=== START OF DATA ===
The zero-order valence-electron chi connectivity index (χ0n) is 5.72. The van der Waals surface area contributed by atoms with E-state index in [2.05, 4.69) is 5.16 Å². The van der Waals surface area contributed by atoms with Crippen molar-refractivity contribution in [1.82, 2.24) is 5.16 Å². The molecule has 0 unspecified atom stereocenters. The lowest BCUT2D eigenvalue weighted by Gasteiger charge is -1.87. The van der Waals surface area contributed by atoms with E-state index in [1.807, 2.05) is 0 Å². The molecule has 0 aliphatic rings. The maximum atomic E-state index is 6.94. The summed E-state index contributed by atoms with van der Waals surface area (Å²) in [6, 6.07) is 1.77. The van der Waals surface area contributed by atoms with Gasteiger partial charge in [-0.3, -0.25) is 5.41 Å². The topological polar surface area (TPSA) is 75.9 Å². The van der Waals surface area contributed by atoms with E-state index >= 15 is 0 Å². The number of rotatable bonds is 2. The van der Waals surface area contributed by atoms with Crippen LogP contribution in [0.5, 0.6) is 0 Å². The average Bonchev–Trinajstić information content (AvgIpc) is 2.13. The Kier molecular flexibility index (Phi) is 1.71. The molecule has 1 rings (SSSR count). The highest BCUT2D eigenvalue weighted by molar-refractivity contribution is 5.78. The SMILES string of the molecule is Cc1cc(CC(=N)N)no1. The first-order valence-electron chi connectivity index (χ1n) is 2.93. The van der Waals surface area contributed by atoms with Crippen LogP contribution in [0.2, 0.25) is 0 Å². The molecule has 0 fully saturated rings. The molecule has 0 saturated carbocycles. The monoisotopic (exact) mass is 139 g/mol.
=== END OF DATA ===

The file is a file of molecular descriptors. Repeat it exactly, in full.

The zero-order valence-electron chi connectivity index (χ0n) is 5.72. The van der Waals surface area contributed by atoms with E-state index in [2.05, 4.69) is 5.16 Å². The van der Waals surface area contributed by atoms with Crippen molar-refractivity contribution in [1.82, 2.24) is 5.16 Å². The molecule has 0 unspecified atom stereocenters. The lowest BCUT2D eigenvalue weighted by Gasteiger charge is -1.87. The van der Waals surface area contributed by atoms with E-state index in [1.807, 2.05) is 0 Å². The molecule has 0 aliphatic rings. The maximum atomic E-state index is 6.94. The summed E-state index contributed by atoms with van der Waals surface area (Å²) in [6, 6.07) is 1.77. The van der Waals surface area contributed by atoms with Gasteiger partial charge in [-0.3, -0.25) is 5.41 Å². The topological polar surface area (TPSA) is 75.9 Å². The van der Waals surface area contributed by atoms with E-state index >= 15 is 0 Å². The number of rotatable bonds is 2. The van der Waals surface area contributed by atoms with Crippen LogP contribution in [0.5, 0.6) is 0 Å². The average Bonchev–Trinajstić information content (AvgIpc) is 2.13. The Kier molecular flexibility index (Phi) is 1.71. The molecule has 1 rings (SSSR count). The highest BCUT2D eigenvalue weighted by molar-refractivity contribution is 5.78. The SMILES string of the molecule is Cc1cc(CC(=N)N)no1. The first-order valence-electron chi connectivity index (χ1n) is 2.93. The van der Waals surface area contributed by atoms with Crippen LogP contribution in [0.2, 0.25) is 0 Å². The molecule has 0 fully saturated rings. The molecule has 0 saturated carbocycles. The monoisotopic (exact) mass is 139 g/mol.